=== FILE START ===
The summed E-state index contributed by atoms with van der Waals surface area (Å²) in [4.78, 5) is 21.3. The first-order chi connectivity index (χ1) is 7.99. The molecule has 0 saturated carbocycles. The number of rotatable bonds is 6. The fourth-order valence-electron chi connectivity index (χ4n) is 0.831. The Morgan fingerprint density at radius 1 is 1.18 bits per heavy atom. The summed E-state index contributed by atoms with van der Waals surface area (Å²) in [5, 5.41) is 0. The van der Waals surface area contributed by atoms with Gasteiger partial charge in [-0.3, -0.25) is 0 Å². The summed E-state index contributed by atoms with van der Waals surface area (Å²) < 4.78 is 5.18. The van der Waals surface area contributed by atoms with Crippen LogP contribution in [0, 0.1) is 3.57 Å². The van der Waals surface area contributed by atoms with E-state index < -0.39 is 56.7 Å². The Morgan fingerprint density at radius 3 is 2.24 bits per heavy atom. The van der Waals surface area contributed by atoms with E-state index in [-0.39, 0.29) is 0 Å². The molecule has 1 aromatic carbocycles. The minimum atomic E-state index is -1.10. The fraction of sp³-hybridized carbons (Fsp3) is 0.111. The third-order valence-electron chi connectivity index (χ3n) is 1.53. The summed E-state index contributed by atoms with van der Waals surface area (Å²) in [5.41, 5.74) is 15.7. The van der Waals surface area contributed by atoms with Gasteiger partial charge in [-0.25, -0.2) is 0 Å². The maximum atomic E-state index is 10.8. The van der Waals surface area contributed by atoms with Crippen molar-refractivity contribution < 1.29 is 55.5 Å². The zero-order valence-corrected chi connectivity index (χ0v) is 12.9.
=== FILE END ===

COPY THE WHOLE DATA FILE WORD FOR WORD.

The summed E-state index contributed by atoms with van der Waals surface area (Å²) in [4.78, 5) is 21.3. The first-order chi connectivity index (χ1) is 7.99. The molecule has 0 saturated carbocycles. The number of rotatable bonds is 6. The fourth-order valence-electron chi connectivity index (χ4n) is 0.831. The Morgan fingerprint density at radius 1 is 1.18 bits per heavy atom. The summed E-state index contributed by atoms with van der Waals surface area (Å²) in [5, 5.41) is 0. The van der Waals surface area contributed by atoms with Gasteiger partial charge in [-0.3, -0.25) is 0 Å². The summed E-state index contributed by atoms with van der Waals surface area (Å²) < 4.78 is 5.18. The van der Waals surface area contributed by atoms with Crippen LogP contribution in [0, 0.1) is 3.57 Å². The van der Waals surface area contributed by atoms with E-state index < -0.39 is 56.7 Å². The Morgan fingerprint density at radius 3 is 2.24 bits per heavy atom. The van der Waals surface area contributed by atoms with E-state index in [-0.39, 0.29) is 0 Å². The molecule has 1 aromatic carbocycles. The minimum atomic E-state index is -1.10. The fraction of sp³-hybridized carbons (Fsp3) is 0.111. The third-order valence-electron chi connectivity index (χ3n) is 1.53. The summed E-state index contributed by atoms with van der Waals surface area (Å²) in [5.41, 5.74) is 15.7. The van der Waals surface area contributed by atoms with Gasteiger partial charge in [-0.25, -0.2) is 0 Å². The maximum atomic E-state index is 10.8. The van der Waals surface area contributed by atoms with Crippen molar-refractivity contribution < 1.29 is 55.5 Å². The zero-order valence-corrected chi connectivity index (χ0v) is 12.9.